Z. Bakhitar in front of the Virginia State Capitol.
Z. Bakhtiar has lobbied legislators in Richmond and Washington, D.C., to increase opportunities for Certified Registered Nurse Anesthetists to practice, which would give patients better access to health care in rural and remote regions. (Kevin Morley, University Marketing)

Class of 2019: Service to patients and to his profession guides nurse anesthesia doctoral student

Share this story

Z. Bakhtiar’s career journey brought him from Oregon to Richmond and from Richmond to Capitol Hill in Washington and back – all while working as a critical care nurse, then studying as a graduate student registered nurse anesthetist.  

As a Doctor of Nurse Anesthesia Practice student at Virginia Commonwealth University, Bakhtiar has spent time lobbying General Assembly members in Richmond’s statehouse and members of Congress in Washington, advocating on behalf of student nurse anesthetists and certified registered nurse anesthetists, whose ranks he will be joining when he graduates this month.

“Advocacy has always been important to me because I don’t see my role as just a clinician in an operating room doing anesthesia day in and day out. That’s a part of my role, but there’s a bigger picture,” he said. “To really grasp that bigger picture, you need to be out there with your local, state and federal organizations.”

From the time Bakhtiar came to the Department of Nurse Anesthesia in the VCU College of Health Professions, he has been active with the Virginia Association of Nurse Anesthetists and the American Association of Nurse Anesthetists. He has served as a state representative for the organization’s fundraising arm.

“VCU is the best program in the country for nursing anesthesia,” Bakhtiar said. “I wanted to go to a doctoral program because there was more of an emphasis on advocacy.

“Doctoral programs make you take a look at the system at large, and we have a lot of courses where their emphasis is how you can be a leader within the profession. Not just, ‘This is your role in the operating room,’ but rather, ‘What does it mean to be an advocate? What does it mean to work with lobbyists? And how do you push an agenda forward at the legislative level?’”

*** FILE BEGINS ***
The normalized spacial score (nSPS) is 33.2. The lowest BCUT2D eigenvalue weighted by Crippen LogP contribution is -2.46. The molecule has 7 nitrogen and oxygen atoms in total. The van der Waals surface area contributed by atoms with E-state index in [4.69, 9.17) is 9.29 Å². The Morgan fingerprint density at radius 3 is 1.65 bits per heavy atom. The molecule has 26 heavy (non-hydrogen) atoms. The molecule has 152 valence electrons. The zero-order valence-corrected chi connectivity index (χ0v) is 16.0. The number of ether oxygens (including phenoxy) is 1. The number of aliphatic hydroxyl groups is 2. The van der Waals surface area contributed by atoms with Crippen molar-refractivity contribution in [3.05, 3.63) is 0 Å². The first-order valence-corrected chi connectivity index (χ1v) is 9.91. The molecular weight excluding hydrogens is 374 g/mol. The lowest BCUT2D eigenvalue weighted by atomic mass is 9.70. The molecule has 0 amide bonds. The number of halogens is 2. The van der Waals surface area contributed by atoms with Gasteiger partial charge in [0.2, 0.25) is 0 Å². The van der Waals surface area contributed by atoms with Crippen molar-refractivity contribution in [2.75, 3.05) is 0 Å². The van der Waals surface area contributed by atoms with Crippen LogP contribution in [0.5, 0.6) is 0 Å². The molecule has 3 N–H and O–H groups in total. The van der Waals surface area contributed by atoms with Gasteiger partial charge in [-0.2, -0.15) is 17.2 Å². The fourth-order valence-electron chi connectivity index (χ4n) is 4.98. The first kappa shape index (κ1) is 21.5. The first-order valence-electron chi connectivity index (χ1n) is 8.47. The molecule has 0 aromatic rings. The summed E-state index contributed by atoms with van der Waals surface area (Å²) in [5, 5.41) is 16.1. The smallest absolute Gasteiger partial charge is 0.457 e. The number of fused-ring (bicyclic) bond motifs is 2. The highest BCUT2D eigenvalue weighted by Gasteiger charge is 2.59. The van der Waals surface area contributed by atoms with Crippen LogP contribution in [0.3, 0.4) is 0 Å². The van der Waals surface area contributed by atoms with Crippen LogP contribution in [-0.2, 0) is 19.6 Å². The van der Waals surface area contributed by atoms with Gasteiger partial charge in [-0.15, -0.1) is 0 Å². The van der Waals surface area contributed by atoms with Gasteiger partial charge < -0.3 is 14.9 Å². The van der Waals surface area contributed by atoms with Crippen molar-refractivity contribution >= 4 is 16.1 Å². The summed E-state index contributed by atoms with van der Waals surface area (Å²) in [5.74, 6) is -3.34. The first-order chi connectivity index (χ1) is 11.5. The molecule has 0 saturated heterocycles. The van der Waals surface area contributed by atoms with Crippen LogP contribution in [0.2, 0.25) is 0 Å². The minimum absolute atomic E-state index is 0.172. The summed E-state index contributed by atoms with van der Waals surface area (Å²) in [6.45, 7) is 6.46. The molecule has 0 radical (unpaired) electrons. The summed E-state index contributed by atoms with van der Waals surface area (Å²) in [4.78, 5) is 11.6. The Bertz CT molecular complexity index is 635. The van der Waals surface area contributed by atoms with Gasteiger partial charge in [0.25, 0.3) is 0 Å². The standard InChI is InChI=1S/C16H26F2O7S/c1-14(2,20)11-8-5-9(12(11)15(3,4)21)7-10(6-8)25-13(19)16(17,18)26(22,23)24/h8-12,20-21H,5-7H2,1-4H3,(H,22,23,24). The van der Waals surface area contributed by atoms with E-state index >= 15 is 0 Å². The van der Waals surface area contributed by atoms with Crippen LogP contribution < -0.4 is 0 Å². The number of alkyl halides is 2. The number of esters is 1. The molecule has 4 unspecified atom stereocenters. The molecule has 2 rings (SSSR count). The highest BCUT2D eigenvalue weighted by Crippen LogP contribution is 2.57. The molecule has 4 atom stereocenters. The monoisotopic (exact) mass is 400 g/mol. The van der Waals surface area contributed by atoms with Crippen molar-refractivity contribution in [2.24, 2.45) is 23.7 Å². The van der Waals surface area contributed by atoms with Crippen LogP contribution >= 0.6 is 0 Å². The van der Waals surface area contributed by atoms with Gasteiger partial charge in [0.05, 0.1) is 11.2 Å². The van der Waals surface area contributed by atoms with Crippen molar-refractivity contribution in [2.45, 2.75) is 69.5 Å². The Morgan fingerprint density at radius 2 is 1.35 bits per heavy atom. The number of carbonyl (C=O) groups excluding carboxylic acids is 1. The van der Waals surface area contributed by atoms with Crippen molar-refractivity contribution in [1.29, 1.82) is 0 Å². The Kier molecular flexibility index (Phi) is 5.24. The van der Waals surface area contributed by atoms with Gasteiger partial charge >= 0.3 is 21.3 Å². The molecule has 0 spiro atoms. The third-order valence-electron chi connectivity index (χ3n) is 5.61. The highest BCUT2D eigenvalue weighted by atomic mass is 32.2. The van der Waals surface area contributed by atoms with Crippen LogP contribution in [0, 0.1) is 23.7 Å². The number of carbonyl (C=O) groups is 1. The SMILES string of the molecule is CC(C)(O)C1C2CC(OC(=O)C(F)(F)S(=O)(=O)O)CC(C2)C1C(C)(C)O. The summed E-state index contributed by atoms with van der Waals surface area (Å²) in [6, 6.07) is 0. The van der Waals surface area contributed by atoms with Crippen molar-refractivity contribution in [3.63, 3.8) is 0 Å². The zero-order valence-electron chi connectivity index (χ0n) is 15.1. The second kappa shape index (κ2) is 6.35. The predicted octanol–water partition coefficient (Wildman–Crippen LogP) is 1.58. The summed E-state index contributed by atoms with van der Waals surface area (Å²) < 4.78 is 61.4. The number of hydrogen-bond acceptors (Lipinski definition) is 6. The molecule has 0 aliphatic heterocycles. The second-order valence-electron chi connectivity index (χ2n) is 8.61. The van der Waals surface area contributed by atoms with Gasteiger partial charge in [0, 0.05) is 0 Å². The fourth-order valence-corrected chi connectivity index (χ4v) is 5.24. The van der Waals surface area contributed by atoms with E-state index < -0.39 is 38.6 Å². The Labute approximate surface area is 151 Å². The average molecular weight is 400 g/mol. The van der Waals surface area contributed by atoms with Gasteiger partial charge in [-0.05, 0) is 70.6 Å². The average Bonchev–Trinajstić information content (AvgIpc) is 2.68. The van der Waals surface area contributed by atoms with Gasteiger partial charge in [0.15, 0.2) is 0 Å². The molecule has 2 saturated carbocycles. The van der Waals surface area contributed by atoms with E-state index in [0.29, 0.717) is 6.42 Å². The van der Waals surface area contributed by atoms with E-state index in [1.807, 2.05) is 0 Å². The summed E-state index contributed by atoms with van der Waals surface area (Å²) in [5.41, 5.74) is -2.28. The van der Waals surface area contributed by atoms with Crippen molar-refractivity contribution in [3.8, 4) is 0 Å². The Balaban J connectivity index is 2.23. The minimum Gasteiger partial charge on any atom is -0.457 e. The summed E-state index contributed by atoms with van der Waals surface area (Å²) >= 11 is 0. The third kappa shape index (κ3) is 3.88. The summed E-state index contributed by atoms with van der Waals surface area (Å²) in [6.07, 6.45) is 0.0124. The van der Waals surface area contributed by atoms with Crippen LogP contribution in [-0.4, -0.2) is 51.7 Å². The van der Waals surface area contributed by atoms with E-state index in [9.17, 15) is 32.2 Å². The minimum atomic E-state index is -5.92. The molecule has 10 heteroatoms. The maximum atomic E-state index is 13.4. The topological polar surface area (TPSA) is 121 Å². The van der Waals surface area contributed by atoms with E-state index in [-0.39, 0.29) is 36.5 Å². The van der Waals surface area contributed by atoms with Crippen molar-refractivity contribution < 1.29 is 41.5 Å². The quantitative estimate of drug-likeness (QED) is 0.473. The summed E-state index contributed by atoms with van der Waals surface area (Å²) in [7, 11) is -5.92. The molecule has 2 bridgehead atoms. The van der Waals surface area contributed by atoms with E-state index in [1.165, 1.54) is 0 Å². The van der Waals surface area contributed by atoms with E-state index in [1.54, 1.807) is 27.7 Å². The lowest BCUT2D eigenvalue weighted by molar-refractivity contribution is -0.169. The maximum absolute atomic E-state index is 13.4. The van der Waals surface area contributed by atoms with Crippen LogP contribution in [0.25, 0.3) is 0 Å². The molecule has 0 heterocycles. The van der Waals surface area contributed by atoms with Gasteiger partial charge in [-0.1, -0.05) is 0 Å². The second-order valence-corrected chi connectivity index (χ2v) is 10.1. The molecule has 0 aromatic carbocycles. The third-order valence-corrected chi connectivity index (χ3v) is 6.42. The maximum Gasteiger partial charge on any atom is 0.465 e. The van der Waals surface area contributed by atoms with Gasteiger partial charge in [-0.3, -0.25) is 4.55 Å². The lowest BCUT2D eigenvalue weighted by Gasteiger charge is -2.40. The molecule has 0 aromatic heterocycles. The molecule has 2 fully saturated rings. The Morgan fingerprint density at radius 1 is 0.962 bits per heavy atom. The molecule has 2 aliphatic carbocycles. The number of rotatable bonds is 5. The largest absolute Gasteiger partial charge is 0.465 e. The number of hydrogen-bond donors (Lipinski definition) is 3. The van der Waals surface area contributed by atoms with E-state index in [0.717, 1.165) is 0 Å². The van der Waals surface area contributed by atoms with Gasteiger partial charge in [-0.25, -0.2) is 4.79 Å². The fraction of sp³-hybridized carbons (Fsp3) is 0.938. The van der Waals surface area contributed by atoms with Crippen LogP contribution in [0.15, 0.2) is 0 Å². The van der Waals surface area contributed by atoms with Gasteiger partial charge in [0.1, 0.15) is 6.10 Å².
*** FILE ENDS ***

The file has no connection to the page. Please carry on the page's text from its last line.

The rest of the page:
The VCU program’s focus on advocacy and its No. 1 ranking are what drew him from his home state of Oregon.

I came into medicine because I see medicine as a vehicle for humanitarian work.

Through his advocacy, Bakhtiar said he has worked to ensure that laws allow certified registered nurse anesthetists to practice to the full extent of their training, which could improve access to health care and help reduce costs for patients.

While VCU’s Department of Nurse Anesthesia is working to address shortages in remote-area health care, rural and remote areas frequently face shortages of anesthesia professionals, according to a report in the July 2019 Anesthesia & Analgesia journal. Bakhtiar said nurse anesthetists frequently fill those gaps in rural health care, a field with which he has extensive experience. 

As a nursing student at Oregon Health and Science University, Bakhtiar started a program to provide health screenings to undocumented migrant farmworkers in rural southern Oregon, organizing faculty, student and hospital partnerships to set up a biannual free clinic at the Mexican consulate. By his final year of nursing school, hundreds of people were attending the screenings to receive care.

“I came into [the field of] medicine because I see medicine as a vehicle for humanitarian work,” said Bakhtiar, who also taught health classes to homeless teenagers in Oregon to give them nutrition and first-aid advice.

Continuing his outreach and educational efforts are part of Bakhtiar’s plan when he returns to Oregon to start work as a certified registered nurse anesthetist in Portland. But he said his days of working with legislators as an advocate, locally in Oregon and federally in Washington, are not over.

Traveling 3,000 miles to be at VCU, Bakhtiar isn’t afraid to go twice as far to carry out further humanitarian work. Looking ahead a few years after graduation, he said he would like to go to the Middle East to provide health care to people in need. Bakhtiar’s family fled the Iranian revolution in 1979, and he feels this shaped how he sees his role as someone dedicated to serving others.

“Recognizing your own personal privilege … ought to lead to a moral obligation to fight for those who are not privileged. To me, I think that’s what it’s all about, especially in this country where we are so privileged, and most of us have no idea,” he said. “This all stems from understanding the human condition and that life is hard for a lot of people. So we ought to be compassionate, and we ought to do what we can to help those people.”